Monday, October 31, 2016

Sleepy Hollow (1999)

So I just saw Tim Burton's loose adaptation of the classic Washington Irving story, which is to say the 1999 film Sleepy Hollow. Wow, that was WAY more over-the-top, more violent, and frankly, more Flame Princess-esque than your typical take on this story, so of course I loved it. "Heads will roll" indeed, movie poster tagline. (There will be spoilers from here on out.)

Granted, there was room for improvement. Some of the dialogue felt wooden or contrived to me, in both content and delivery. The set-up to Ichabod's involvement was actually harder to swallow than all the gonzo shit that followed - "Hey, our police department is super-corrupt and sloppy, and we generally don't like you. We especially hate your lousy Scientific Methods. Thus I, Judge Christopher Lee, shall give you a choice between being thrown in a cell for contempt of court or going off to the site of several brutal murders with the express purpose of proving the worth of your fancy Science to us and becoming a hero in the process." Also, the Headless Horseman should have been on fire when he walked out of the burning wreckage of the exploded windmill, just because that would have looked really cool. Oh, and the main villain did that whole "reveal your enitre plan in a monologue to the people you think you're about to kill" thing, but that didn't bother me too much since it was in keeping with the tone of the piece.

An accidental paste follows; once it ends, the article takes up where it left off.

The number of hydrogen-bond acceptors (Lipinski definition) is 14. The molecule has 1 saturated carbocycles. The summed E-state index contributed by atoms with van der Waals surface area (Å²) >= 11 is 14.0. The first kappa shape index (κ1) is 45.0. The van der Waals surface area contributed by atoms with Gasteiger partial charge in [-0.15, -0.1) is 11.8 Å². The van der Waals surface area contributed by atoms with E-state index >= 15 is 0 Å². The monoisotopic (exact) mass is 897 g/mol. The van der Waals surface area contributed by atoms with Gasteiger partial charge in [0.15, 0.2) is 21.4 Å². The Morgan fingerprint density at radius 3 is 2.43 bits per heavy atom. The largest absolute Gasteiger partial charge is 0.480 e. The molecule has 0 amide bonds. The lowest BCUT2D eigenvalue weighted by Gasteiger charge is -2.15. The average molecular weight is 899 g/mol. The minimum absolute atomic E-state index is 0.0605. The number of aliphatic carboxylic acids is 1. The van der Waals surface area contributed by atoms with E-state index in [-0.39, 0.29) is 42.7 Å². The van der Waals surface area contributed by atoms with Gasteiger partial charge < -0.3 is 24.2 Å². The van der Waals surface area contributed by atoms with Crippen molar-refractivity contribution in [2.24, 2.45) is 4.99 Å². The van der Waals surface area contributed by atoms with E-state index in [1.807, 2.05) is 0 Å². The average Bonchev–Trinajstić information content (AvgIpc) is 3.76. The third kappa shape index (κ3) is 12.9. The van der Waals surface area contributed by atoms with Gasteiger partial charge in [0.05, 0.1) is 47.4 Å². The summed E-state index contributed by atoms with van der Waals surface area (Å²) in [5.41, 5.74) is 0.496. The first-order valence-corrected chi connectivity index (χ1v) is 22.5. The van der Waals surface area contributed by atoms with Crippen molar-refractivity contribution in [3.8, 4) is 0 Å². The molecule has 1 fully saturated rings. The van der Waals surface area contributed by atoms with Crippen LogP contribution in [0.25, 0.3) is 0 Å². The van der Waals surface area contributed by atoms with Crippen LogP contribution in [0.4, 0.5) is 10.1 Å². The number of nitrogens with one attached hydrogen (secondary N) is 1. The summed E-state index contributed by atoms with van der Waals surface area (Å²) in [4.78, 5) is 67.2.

But yeah, overall, great movie, especially on Halloween. It had some stuff that felt right at home with the philosophy and aesthetic of Lamentations of the Flame Princess, too. (I've actually seen it recommended as inspiration for LotFP somewhere online before, but unfortunately I don't remember where.) I mean, there's a gnarly, twisted tree that bleeds and contains a portal to hell lined with severed heads and which also serves as the Headless Horseman's grave, for fuck's sake. (Was this movie an inspiration for the excellent OSR mini-module The Bloodsoaked Boudoir of Velkis the Vile?) And at the end, the Horseman, a.k.a. the ghost (or zombie or whatever) of a widely-feared high-level (well, high level for LotFP) fighter who was primarily in the mercenary game just to fucking kill for fun, and who filed his teeth into fucking points, bite-kisses the witch who used to control him and then pulls her through the aforementioned hell portal in a way that looks like a home video of a woman messily giving birth set on rewind. That's pretty fucking metal. Oh yeah, and he had gotten his skull back at this point, which had promptly regenerated his head-flesh in a manner reminiscent of both Uncle Frank from Hellraiser and Large Marge from Pee-Wee's Big Adventure. EDIT: I totally forgot to mention it, but the Horseman also kills a small child. You don't see it on screen, but it's heavily implied.